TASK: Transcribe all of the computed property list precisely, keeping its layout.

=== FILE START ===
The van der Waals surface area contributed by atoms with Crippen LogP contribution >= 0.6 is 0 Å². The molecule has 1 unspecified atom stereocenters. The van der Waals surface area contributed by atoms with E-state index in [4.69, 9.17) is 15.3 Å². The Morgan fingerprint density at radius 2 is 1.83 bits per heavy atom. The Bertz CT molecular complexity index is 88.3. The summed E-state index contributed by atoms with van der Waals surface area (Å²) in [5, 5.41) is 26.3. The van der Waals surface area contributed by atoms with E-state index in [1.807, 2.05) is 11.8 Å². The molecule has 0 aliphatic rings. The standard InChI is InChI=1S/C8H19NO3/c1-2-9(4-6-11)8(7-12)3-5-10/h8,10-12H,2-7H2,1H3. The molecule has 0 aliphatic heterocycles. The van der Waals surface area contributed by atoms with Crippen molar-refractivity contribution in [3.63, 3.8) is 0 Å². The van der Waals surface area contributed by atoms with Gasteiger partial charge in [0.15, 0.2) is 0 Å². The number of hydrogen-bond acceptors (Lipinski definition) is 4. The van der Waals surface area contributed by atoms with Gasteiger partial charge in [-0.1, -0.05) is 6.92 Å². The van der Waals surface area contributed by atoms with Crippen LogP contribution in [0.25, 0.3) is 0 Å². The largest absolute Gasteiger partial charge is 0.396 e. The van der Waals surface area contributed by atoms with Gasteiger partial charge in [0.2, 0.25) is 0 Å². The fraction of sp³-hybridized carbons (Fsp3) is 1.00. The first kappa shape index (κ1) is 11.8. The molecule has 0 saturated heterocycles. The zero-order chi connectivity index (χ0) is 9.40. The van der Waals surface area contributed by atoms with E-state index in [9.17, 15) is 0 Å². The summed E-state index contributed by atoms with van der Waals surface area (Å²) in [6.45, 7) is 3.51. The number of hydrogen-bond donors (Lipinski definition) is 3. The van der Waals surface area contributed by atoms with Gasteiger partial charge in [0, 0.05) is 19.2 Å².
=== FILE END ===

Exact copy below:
The van der Waals surface area contributed by atoms with Crippen LogP contribution >= 0.6 is 0 Å². The molecule has 1 unspecified atom stereocenters. The van der Waals surface area contributed by atoms with E-state index in [4.69, 9.17) is 15.3 Å². The Morgan fingerprint density at radius 2 is 1.83 bits per heavy atom. The Bertz CT molecular complexity index is 88.3. The summed E-state index contributed by atoms with van der Waals surface area (Å²) in [5, 5.41) is 26.3. The van der Waals surface area contributed by atoms with E-state index in [1.807, 2.05) is 11.8 Å². The molecule has 0 aliphatic rings. The standard InChI is InChI=1S/C8H19NO3/c1-2-9(4-6-11)8(7-12)3-5-10/h8,10-12H,2-7H2,1H3. The molecule has 0 aliphatic heterocycles. The van der Waals surface area contributed by atoms with Crippen molar-refractivity contribution in [3.63, 3.8) is 0 Å². The van der Waals surface area contributed by atoms with Gasteiger partial charge in [0.15, 0.2) is 0 Å². The number of hydrogen-bond acceptors (Lipinski definition) is 4. The van der Waals surface area contributed by atoms with Gasteiger partial charge in [-0.1, -0.05) is 6.92 Å². The van der Waals surface area contributed by atoms with Crippen LogP contribution in [0.25, 0.3) is 0 Å². The largest absolute Gasteiger partial charge is 0.396 e. The van der Waals surface area contributed by atoms with Gasteiger partial charge in [0.2, 0.25) is 0 Å². The fraction of sp³-hybridized carbons (Fsp3) is 1.00. The first kappa shape index (κ1) is 11.8. The molecule has 0 saturated heterocycles. The zero-order chi connectivity index (χ0) is 9.40. The van der Waals surface area contributed by atoms with E-state index in [9.17, 15) is 0 Å². The summed E-state index contributed by atoms with van der Waals surface area (Å²) in [6.45, 7) is 3.51. The number of hydrogen-bond donors (Lipinski definition) is 3. The van der Waals surface area contributed by atoms with Gasteiger partial charge in [0, 0.05) is 19.2 Å².